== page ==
Thanks to dramatic changes in attitude over the past 20 years, more and more people are realising that mental illnesses are just that – illnesses.

Since there are more than 200 different mental disorders and varying degrees of severity, accurate diagnosis and specific treatment are essential. Today many treatment options are available, including medication, therapy, counselling, lifestyle changes, peer-on-peer support and in some cases, community and social services. So why are many people either unaware that their symptoms may be the result of a mental condition, or avoiding seeking help?

Barriers to recovery

Despite extensive public education programmes, new medications, growing resources, progressive mental health legislation, and more open and frank discussions, misconceptions continue. Some of these include: 

  • Mental illnesses aren’t real illnesses.
  • People with mental health problems can snap out of it if they try hard enough.
  • People with a mental illness are weak and can’t handle stress.
  • Mental illness is an excuse for bad behaviour.
  • People with mental illnesses are unpredictable, even violent and dangerous.
  • People don’t recover from mental illnesses.

 The good news is that millions of people with mental illness do reach out for help and support, and thrive in their careers, have rewarding relationships, raise happy children, and are active and respected members of their communities. The first step is an accurate diagnosis.

After a diagnosis

While the news that you have any medical condition may cause a wide range of emotions, including shock, denial, fear, guilt and sadness, you have an important role to play in your recovery. For example: 

  • Learn as much as possible about your condition. The more informed you are about your illness and treatment options; the greater role you’ll be able to play in your recovery. There are many excellent online sites as well as resources through government and community agencies.
  • Stick to your treatment plan. Even if you're feeling better, don't stop taking any prescribed medications. If you stop, symptoms may come back. Talk to your doctor before making any changes.
  • Create a strong support system. Talk to trusted family members and friends, and seek help from others living with mental illness through support groups or online communities. Support groups are safe places to share your experiences, learn from others, and connect with people who understand what you’re going through. You can find support groups through members of your support team and through community health organisations.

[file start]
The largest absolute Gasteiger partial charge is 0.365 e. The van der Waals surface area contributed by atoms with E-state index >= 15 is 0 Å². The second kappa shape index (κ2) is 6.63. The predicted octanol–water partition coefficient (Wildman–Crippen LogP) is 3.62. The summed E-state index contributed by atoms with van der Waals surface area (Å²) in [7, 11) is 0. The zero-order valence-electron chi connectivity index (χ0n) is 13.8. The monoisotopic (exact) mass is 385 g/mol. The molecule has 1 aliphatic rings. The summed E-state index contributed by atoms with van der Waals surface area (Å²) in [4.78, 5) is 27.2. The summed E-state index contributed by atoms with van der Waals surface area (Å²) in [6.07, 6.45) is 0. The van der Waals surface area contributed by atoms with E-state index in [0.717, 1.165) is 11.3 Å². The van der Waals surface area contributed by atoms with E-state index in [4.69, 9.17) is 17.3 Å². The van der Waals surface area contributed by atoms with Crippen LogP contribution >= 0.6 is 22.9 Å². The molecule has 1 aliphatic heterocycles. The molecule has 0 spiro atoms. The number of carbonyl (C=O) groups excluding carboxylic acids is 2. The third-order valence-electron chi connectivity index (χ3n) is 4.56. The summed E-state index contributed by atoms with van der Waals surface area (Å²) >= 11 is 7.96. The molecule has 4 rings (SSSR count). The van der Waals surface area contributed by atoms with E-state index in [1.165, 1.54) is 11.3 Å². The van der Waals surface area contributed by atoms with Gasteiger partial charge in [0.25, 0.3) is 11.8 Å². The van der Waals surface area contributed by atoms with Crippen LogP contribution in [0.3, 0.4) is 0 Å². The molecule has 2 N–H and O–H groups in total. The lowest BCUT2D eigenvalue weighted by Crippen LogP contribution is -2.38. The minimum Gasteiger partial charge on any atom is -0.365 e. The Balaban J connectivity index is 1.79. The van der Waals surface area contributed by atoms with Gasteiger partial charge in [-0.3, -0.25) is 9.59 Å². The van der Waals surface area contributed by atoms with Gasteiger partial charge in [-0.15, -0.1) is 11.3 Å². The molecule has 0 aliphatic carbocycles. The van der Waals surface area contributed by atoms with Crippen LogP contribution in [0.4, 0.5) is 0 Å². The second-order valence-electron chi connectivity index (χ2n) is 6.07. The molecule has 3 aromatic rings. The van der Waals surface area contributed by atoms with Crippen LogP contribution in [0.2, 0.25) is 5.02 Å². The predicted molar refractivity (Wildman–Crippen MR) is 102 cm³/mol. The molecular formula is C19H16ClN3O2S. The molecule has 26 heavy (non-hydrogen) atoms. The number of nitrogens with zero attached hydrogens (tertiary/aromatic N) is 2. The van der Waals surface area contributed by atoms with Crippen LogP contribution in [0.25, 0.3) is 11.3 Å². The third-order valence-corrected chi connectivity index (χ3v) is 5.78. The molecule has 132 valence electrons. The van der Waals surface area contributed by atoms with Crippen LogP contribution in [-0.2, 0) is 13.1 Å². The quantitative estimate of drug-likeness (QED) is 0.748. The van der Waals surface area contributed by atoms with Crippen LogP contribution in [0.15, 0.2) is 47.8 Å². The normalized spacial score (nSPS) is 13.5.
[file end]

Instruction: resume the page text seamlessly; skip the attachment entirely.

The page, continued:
• Stay connected. You may not feel like socialising but it’s important to stay in touch with relatives and friends. Social isolation is a major risk factor for the development of depression and even some types of addiction.
  • Exercise. Regular physical activity is not only essential for good physical health but good mental health as well. Physical activity helps increase the production of endorphins − our body’s feel-good chemicals, helping to shed the day’s stresses, elevate your mood, and remain calm. Exercise can also help you sleep better. Even light activity such as walking or gardening can make a difference.
  • Find healthy ways to deal with stress. This can include breathing exercises, meditation, massage, yoga, tai chi or even a relaxing bath.
  • Eat well. Both your physical and mental health is affected by your diet. No matter how tired, frustrated and upset you are, try not to rely on, or take solace in, fast foods, highly processed meals or sugary, fatty treats. Instead, continue to eat plenty of fruits, vegetables, lean meats and whole grains.
  • Avoid alcohol and drug use. Using alcohol or recreational drugs can make it difficult to treat a mental illness. If you can't quit on your own, see your doctor or find a support group to help you.
  • Set reasonable goals. If you’re feeling overwhelmed, give yourself permission to do less. You may find it helpful to make a list of daily tasks or use a planner to structure your time and stay organised.
  • Practice positivity. Focus on what is great about your life, not your illness or things that are causing you stress. Many people find it helpful to keep a gratitude journal in which they write down what they are thankful for every day, including their own talents and abilities.

Finally, remember that you have a treatable medical disorder and that there are many people ready to support you. Mental illness does not have to stop you from living your life. If you’re seeking more information, are looking for resources in your area or want help, contact your confidential Employee Assistance Programme.

If you would like more information on Employee Assistance Programmes, you can find some great information here.